Submit the evidence below to demonstrate your preparation and planning for Canvas courses with effective structure and flow.
Submit a unit plan of your design for a unit in Canvas. Your unit plan should demonstrate your effective planning to create an organized experience for learners.
Your Canvas unit plan should include each of the following: (1) at least one module with scaffolding to teach the content; (2) the use of prerequisites and requirements to progress through the module(s); (3) due dates on assignments, quizzes, etc. that generate items on the calendar and to-do list; (4) events on the calendar to help learners self-pace as they progress through the module(s);
In a separate section of the unit plan, include citations of research supporting your instructional approach. (See the resources section for examples to cite.)
Submit ONE of the evidence items below to demonstrate your effective and consistent use of Canvas organizational tools to create structure and flow for learners.
Submit a 4-6 minute narrated screencast tour of an active Canvas course you created. The screencast tour must include (1) the home page, demonstrating how hyperlinks guides students through the course; (2) the calendar, or the equivalent of calendar such as “week at a glance;” (3) a tour of the modules, demonstrating logical progression inside the Canvas course. This could include using prerequisites and/or requirements, but could also look like mastery paths or some other form of personalized learning;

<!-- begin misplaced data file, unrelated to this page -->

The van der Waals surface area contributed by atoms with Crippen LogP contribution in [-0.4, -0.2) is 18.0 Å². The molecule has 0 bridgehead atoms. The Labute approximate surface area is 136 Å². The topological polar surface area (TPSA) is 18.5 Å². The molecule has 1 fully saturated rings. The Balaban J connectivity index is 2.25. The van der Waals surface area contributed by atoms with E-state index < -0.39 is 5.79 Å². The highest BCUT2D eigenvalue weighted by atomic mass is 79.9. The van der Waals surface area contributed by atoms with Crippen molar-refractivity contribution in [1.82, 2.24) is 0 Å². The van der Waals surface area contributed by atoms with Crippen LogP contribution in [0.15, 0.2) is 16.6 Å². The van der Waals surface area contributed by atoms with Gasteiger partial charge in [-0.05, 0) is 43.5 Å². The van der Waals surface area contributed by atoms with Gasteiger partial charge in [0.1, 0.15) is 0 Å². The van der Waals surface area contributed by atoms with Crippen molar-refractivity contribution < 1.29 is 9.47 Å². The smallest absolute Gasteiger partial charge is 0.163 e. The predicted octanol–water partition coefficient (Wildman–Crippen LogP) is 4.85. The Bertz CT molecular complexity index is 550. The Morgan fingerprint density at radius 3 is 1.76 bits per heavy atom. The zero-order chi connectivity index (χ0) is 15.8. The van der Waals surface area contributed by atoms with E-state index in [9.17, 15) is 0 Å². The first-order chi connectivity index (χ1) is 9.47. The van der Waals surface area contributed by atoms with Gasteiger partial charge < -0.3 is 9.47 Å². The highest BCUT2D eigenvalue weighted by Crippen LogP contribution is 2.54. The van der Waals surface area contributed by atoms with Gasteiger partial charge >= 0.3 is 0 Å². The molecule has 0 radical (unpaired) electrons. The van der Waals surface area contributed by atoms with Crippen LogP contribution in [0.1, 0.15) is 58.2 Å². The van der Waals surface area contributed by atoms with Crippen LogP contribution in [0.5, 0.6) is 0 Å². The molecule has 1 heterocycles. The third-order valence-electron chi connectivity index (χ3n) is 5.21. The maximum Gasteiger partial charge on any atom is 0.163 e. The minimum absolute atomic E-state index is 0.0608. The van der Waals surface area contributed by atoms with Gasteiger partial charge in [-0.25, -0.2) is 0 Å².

Submit the results of an observation of one of your Canvas courses from a supervisor. The observation results must be the equivalent of "satisfactory" or "evident" in areas regarding online instructional design.
An Observation Guide (based on the National Standards for Quality Online Courses) is included in the Resources section of this microcredential, and may be downloaded, completed by supervisor, and submitted as evidence. Alternatively, your supervisor may use a district or charter digital instruction observation guide that includes criteria regarding online instructional design. Examples of these types of criteria include the following: • Teacher creates a well-organized, inviting, appealing, and easily navigated online course. • The online course is organized by units and lessons that fall into logical sequence. • The online course’s content and learning activities promote the achievement of the stated learning objectives or competencies.